FIG. 3. Variation in effects of plant species richness and composition on plant productivity. (A) Experiments in the tropics. Treatments ran for five years and included four monocultures (two rotations [1st and 2nd] of maize [Zea mays], one rotation of cassava [Manihot esculenta], and one rotation of a tree, Cordia alliodora); a diverse (.100 plant species) natural succession following clearing and burning of original vegetation; a species-enriched (;120 species) version of natural succession; and an imitation of succession that mimicked the plant life forms in the natural succession treatment, but with different species. Monocultures were timed to coincide with growth phases of natural succession: maize during the initial herbaceous stage, cassava during the shrub-dominated stage, and C. alliodora during the tree-dominated stage. Note that the maize monoculture had both the highest and lowest overall productivity, and that the productivity of the successional vegetation was not increased by further increases in species richness. This figure is modified from Ewel (1999). (B) The pan-European BIODEPTH experiment. At several sites, plant productivity increased with increasing species richness, although the pattern of response varied in individual location analyses. Five of the sites had either non-saturating or saturating patterns (on a linear scale). At two sites significant differences across different levels of diversity (ANOVA) provided a better model than a linear regression. One site (Greece, dotted line) showed no significant relationship between aboveground plant productivity and species richness. Even where there are strong trends in the diversity effect, there is also variation within levels of richness resulting in part from differences in composition. Points are individual plot biomass values, and lines are regression curves or join diversity level means (squares for Ireland and Silwood). The figure is after Hector et al. (1999).
  • FIG. 5. Increasing stability with increasing species richness in ecological experiments. In both cases, the overall patterns are as predicted from theory, but the underlying mechanisms may coincide only in part (see Section II.B.2). (A) Temporal variability (coefficient of variation, CV) in aboveground plant biomass (correlated with productivity in these Minnesota grasslands) in response to climatic variability (the figure is from Tilman [1999]). The gradient in species richness results from different levels of nutrient addition, so that the stability response may result from differences in species composition instead of, or in addition to, compensatory responses among species (Givnish 1994, Huston 1997). (B) Standard deviation (SD) of net ecosystem CO2 flux in a microbial microcosm (the figure is from McGrady-Steed et al. [1997]). The decrease in variability with increasing diversity may result from both decreased temporal variability and increased compositional similarity among replicates. See also Morin and McGrady-Steed (2004). Composite figure after Loreau et al. (2001).
    FIG. 5. Increasing stability with increasing species richness in ecological experiments. In both cases, the overall patterns are as predicted from theory, but the underlying mechanisms may coincide only in part (see Section II.B.2). (A) Temporal variability (coefficient of variation, CV) in aboveground plant biomass (correlated with productivity in these Minnesota grasslands) in response to climatic variability (the figure is from Tilman [1999]). The gradient in species richness results from different levels of nutrient addition, so that the stability response may result from differences in species composition instead of, or in addition to, compensatory responses among species (Givnish 1994, Huston 1997). (B) Standard deviation (SD) of net ecosystem CO2 flux in a microbial microcosm (the figure is from McGrady-Steed et al. [1997]). The decrease in variability with increasing diversity may result from both decreased temporal variability and increased compositional similarity among replicates. See also Morin and McGrady-Steed (2004). Composite figure after Loreau et al. (2001).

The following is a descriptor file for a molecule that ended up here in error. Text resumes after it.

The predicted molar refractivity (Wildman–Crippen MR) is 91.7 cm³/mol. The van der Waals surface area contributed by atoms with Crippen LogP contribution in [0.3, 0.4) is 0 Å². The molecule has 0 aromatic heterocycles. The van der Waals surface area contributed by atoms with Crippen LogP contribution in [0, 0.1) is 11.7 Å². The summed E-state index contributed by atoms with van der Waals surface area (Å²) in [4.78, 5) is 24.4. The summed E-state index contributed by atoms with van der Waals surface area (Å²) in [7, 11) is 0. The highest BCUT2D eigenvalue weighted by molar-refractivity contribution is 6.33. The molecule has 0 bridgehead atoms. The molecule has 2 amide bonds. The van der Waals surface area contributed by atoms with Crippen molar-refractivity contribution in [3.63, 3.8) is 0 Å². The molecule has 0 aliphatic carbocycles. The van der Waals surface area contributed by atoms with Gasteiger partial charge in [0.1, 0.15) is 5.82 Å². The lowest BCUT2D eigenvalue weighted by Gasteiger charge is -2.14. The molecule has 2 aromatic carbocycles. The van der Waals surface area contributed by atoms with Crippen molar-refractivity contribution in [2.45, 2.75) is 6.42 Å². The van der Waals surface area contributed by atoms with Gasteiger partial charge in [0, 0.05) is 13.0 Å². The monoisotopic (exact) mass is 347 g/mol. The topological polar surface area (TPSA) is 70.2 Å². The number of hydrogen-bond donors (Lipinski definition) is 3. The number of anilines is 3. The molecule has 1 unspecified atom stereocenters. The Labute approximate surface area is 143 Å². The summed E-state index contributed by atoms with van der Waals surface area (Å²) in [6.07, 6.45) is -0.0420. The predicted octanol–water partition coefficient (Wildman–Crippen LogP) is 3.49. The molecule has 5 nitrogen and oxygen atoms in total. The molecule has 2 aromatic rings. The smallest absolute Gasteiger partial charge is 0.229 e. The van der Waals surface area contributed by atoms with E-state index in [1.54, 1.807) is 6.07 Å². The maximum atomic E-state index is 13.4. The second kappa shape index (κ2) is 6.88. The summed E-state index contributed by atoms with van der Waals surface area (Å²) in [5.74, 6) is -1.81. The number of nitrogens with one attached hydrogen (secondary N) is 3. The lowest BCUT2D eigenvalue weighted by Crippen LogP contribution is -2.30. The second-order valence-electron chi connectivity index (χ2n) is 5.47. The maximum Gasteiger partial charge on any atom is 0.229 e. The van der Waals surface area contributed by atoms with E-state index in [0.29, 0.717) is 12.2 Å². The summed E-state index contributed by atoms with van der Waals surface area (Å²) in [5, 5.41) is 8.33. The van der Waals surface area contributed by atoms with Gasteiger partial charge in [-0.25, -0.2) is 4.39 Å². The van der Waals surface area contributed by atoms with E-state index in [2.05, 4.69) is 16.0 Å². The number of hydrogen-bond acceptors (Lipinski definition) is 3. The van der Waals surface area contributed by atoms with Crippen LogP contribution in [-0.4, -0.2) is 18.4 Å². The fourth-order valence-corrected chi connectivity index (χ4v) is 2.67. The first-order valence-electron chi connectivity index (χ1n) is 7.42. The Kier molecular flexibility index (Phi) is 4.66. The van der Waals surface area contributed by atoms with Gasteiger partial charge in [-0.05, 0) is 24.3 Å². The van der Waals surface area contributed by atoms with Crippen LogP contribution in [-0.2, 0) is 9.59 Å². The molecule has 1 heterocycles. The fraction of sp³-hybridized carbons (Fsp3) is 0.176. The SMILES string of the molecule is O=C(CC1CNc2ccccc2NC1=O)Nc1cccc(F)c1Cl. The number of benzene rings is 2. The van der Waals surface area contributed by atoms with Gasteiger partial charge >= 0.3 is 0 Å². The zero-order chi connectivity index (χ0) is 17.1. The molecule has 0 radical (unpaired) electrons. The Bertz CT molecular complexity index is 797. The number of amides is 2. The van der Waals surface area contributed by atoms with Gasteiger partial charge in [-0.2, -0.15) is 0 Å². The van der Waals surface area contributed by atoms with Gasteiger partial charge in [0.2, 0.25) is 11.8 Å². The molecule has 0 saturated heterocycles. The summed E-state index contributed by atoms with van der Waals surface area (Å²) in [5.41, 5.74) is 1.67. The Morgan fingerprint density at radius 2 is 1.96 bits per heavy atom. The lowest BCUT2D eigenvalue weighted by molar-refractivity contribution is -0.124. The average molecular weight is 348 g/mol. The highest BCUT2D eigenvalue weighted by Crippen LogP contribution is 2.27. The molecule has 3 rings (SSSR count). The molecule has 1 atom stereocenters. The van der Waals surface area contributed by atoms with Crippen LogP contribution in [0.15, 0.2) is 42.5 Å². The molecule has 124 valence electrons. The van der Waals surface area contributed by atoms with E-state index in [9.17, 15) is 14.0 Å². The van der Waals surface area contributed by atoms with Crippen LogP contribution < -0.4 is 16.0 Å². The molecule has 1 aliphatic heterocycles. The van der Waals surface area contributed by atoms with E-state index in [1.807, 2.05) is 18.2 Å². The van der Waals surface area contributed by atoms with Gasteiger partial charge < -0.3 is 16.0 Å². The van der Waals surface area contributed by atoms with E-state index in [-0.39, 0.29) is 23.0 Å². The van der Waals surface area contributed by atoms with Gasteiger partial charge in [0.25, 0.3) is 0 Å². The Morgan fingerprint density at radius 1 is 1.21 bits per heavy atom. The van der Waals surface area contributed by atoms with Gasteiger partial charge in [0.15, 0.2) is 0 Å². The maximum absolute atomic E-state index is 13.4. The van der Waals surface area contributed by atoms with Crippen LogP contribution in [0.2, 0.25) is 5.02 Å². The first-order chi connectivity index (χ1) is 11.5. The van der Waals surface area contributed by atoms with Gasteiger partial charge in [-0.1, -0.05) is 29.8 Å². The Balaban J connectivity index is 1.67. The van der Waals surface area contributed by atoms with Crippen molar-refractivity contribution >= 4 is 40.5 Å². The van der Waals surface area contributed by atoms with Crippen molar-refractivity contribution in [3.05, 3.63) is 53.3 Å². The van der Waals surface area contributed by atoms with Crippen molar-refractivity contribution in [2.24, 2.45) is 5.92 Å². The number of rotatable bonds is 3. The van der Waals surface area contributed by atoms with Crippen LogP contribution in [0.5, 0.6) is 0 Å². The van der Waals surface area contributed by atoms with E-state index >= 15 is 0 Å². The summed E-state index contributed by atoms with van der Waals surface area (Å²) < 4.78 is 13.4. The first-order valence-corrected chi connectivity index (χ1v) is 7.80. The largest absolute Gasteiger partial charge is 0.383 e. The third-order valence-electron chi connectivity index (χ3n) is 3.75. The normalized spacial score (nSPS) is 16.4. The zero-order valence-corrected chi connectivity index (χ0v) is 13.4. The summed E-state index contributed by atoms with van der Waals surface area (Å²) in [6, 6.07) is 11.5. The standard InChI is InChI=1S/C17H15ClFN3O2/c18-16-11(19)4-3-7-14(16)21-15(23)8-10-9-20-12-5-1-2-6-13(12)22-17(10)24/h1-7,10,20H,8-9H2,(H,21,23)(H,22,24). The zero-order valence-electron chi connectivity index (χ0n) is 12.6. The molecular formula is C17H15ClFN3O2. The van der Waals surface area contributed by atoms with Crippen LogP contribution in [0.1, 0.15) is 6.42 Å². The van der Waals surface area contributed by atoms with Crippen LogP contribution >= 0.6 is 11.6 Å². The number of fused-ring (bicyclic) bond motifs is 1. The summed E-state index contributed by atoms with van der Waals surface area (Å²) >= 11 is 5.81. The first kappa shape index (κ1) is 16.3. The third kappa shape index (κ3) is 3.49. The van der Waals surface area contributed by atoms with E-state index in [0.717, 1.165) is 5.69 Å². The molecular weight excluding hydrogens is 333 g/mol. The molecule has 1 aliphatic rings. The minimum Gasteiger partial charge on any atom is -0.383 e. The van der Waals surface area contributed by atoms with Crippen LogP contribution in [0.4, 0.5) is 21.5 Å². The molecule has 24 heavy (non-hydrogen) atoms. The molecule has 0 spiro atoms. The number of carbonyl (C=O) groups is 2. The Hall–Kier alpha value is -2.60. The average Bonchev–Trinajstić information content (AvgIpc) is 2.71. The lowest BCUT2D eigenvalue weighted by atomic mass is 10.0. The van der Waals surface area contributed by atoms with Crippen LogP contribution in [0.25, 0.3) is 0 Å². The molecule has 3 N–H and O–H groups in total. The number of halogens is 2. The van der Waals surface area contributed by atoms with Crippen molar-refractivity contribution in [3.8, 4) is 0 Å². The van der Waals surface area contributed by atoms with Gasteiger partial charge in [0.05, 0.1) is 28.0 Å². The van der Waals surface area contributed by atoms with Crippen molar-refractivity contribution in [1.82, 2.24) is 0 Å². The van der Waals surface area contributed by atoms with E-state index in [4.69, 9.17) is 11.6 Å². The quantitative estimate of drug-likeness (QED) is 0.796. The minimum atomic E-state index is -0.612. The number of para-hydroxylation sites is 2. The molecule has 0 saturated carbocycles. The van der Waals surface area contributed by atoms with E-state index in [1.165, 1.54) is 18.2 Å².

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Topics: Ecosystem services (65%), Ecosystem health (64%), Ecological network (63%) ...read more

6,315 Citations


Journal ArticleDOI: 10.1086/281792
Abstract: In recent years the attention of experimental evolutionists has been increasingly directed toward polymorphism as furnishing desirable plasticity to a species. In particular, attention has been directed toward polymorphism with a known genetic basis. The best studied case is that of two alleles showing balanced polymorphismn: that is, the heterozygote has a higher adaptive value in a certain environment or range of environments than either homozygote. Such balanced polymorphism is the only way a pair of alleles can remain in equilibrium within a single environment (or ecological niche), if we ignore mutation pressure and migration from the outside. Onthe other hand, it would seem that the existence of several ecological niches, with one allele favored in one niche and the other allele favored in another, might increase the possibilities for attainment of equilibrium with both alleles present in substantial proportions. Recently the question arose of whether it was in fact possible to have equilibrium without the heterozygote being superior to both homozygotes in any single niche. It is shown below that under certain assumptions the answer is yes. The model here proposed is as follows: Let there be alleles A and A' with gene frequencies of q and 1 q respectively, and let mating be at random over the whole population, so that the initial zygotic frequencies are q2AA, 2q(1 -q)AA'j and (1 q)2AA'. After fertilization the zygotes settle down at random in large numbers into each of the niches, and are thereafter immobile. There is then differential mortality ending with a fixed number of individuals in each niche. After selection the relative frequencies of AA, AA', and A'A'will be Wjq2:2q(1 ~-q):Vj(1 -q)3 in niche 1, W2q2:2q(1-q):V2(1 -q)a in the second niche, etc., where W1l and V1 are the adaptive values of AA and A'A'individuals relative to AA'in the i-th niche. We need consider only intra-niche comparisons and not the absolute viabilities in the different niches. If we disregard drift and consider only the force of selection, the absolute number of survivors in the different niches is also irrelevant and we may work with the numbers cl, where ci is the proportion of the total survivors to be found in the i-th niche, and =ci = 1. To complete the model, we suppose that at the time of reproduction the survivors leave the niches, and that mating is at random in the entire population. If we denote by q'the frequency of A in this mating popu-